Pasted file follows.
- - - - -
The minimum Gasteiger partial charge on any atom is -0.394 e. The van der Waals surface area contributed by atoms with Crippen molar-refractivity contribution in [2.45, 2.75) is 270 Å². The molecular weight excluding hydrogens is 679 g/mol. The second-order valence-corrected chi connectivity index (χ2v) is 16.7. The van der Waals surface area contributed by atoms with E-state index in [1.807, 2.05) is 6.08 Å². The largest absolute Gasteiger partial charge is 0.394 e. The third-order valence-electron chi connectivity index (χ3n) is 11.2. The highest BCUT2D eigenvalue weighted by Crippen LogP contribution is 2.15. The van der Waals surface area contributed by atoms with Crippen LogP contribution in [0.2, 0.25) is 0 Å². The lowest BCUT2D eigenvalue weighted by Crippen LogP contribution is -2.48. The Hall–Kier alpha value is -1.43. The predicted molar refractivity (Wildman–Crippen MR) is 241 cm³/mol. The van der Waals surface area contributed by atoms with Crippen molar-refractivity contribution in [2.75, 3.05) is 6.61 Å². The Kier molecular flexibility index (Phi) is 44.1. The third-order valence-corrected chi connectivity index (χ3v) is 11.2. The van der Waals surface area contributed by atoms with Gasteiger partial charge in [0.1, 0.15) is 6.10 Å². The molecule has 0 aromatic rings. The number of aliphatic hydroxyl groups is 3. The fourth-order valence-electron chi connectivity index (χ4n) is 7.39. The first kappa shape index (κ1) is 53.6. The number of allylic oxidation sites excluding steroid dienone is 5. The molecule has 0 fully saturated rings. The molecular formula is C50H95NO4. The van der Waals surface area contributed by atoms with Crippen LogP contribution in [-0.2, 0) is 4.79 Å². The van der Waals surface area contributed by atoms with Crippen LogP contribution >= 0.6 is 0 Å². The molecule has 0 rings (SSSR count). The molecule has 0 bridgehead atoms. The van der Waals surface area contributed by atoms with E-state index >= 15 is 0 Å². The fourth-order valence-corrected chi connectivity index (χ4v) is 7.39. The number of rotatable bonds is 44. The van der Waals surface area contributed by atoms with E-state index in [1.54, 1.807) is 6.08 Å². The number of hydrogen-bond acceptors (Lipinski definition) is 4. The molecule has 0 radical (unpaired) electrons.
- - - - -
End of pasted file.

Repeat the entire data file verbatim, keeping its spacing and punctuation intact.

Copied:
The minimum Gasteiger partial charge on any atom is -0.394 e. The van der Waals surface area contributed by atoms with Crippen molar-refractivity contribution in [2.45, 2.75) is 270 Å². The molecular weight excluding hydrogens is 679 g/mol. The second-order valence-corrected chi connectivity index (χ2v) is 16.7. The van der Waals surface area contributed by atoms with E-state index in [1.807, 2.05) is 6.08 Å². The largest absolute Gasteiger partial charge is 0.394 e. The third-order valence-electron chi connectivity index (χ3n) is 11.2. The highest BCUT2D eigenvalue weighted by Crippen LogP contribution is 2.15. The van der Waals surface area contributed by atoms with Crippen LogP contribution in [0.2, 0.25) is 0 Å². The lowest BCUT2D eigenvalue weighted by Crippen LogP contribution is -2.48. The Hall–Kier alpha value is -1.43. The predicted molar refractivity (Wildman–Crippen MR) is 241 cm³/mol. The van der Waals surface area contributed by atoms with Crippen molar-refractivity contribution in [2.75, 3.05) is 6.61 Å². The Kier molecular flexibility index (Phi) is 44.1. The third-order valence-corrected chi connectivity index (χ3v) is 11.2. The van der Waals surface area contributed by atoms with Gasteiger partial charge in [0.1, 0.15) is 6.10 Å². The molecule has 0 aromatic rings. The number of aliphatic hydroxyl groups is 3. The fourth-order valence-electron chi connectivity index (χ4n) is 7.39. The first kappa shape index (κ1) is 53.6. The number of allylic oxidation sites excluding steroid dienone is 5. The molecule has 0 fully saturated rings. The molecular formula is C50H95NO4. The van der Waals surface area contributed by atoms with Crippen LogP contribution in [-0.2, 0) is 4.79 Å². The van der Waals surface area contributed by atoms with Crippen LogP contribution >= 0.6 is 0 Å². The molecule has 0 rings (SSSR count). The molecule has 0 bridgehead atoms. The van der Waals surface area contributed by atoms with E-state index >= 15 is 0 Å². The fourth-order valence-corrected chi connectivity index (χ4v) is 7.39. The number of rotatable bonds is 44. The van der Waals surface area contributed by atoms with E-state index in [1.54, 1.807) is 6.08 Å². The number of hydrogen-bond acceptors (Lipinski definition) is 4. The molecule has 0 radical (unpaired) electrons.